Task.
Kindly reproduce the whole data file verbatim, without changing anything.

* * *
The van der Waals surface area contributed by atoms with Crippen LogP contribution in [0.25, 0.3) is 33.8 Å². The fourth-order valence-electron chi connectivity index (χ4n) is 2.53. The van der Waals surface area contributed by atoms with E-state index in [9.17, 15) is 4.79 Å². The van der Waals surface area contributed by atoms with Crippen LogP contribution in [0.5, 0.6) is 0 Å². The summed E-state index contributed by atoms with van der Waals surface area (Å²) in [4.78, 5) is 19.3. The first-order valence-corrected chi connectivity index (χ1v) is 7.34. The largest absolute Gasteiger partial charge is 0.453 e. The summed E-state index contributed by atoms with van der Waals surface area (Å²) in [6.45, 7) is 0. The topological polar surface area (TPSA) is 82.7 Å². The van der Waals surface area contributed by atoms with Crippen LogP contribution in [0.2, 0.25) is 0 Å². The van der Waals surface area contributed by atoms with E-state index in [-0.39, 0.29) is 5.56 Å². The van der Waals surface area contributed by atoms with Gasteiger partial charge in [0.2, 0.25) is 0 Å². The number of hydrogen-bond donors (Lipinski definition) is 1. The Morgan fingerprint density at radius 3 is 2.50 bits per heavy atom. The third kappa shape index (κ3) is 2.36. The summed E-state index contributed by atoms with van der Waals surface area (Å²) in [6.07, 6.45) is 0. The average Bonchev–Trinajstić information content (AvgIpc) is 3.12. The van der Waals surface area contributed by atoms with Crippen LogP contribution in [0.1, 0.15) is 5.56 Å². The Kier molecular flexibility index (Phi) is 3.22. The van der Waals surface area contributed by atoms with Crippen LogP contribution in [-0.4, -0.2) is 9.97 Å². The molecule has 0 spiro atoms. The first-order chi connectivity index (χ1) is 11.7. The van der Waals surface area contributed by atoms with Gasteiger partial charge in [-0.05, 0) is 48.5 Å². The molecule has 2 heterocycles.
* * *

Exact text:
The van der Waals surface area contributed by atoms with Crippen LogP contribution in [0.25, 0.3) is 33.8 Å². The fourth-order valence-electron chi connectivity index (χ4n) is 2.53. The van der Waals surface area contributed by atoms with E-state index in [9.17, 15) is 4.79 Å². The van der Waals surface area contributed by atoms with Crippen LogP contribution in [0.5, 0.6) is 0 Å². The summed E-state index contributed by atoms with van der Waals surface area (Å²) in [4.78, 5) is 19.3. The first-order valence-corrected chi connectivity index (χ1v) is 7.34. The largest absolute Gasteiger partial charge is 0.453 e. The summed E-state index contributed by atoms with van der Waals surface area (Å²) in [6.45, 7) is 0. The topological polar surface area (TPSA) is 82.7 Å². The van der Waals surface area contributed by atoms with Crippen LogP contribution in [0.2, 0.25) is 0 Å². The van der Waals surface area contributed by atoms with E-state index in [-0.39, 0.29) is 5.56 Å². The van der Waals surface area contributed by atoms with Gasteiger partial charge in [0.2, 0.25) is 0 Å². The number of hydrogen-bond donors (Lipinski definition) is 1. The Morgan fingerprint density at radius 3 is 2.50 bits per heavy atom. The third kappa shape index (κ3) is 2.36. The summed E-state index contributed by atoms with van der Waals surface area (Å²) in [6.07, 6.45) is 0. The average Bonchev–Trinajstić information content (AvgIpc) is 3.12. The van der Waals surface area contributed by atoms with Crippen LogP contribution in [0.1, 0.15) is 5.56 Å². The Kier molecular flexibility index (Phi) is 3.22. The van der Waals surface area contributed by atoms with Crippen LogP contribution in [-0.4, -0.2) is 9.97 Å². The molecule has 0 spiro atoms. The first-order chi connectivity index (χ1) is 11.7. The van der Waals surface area contributed by atoms with Gasteiger partial charge in [-0.05, 0) is 48.5 Å². The molecule has 2 heterocycles.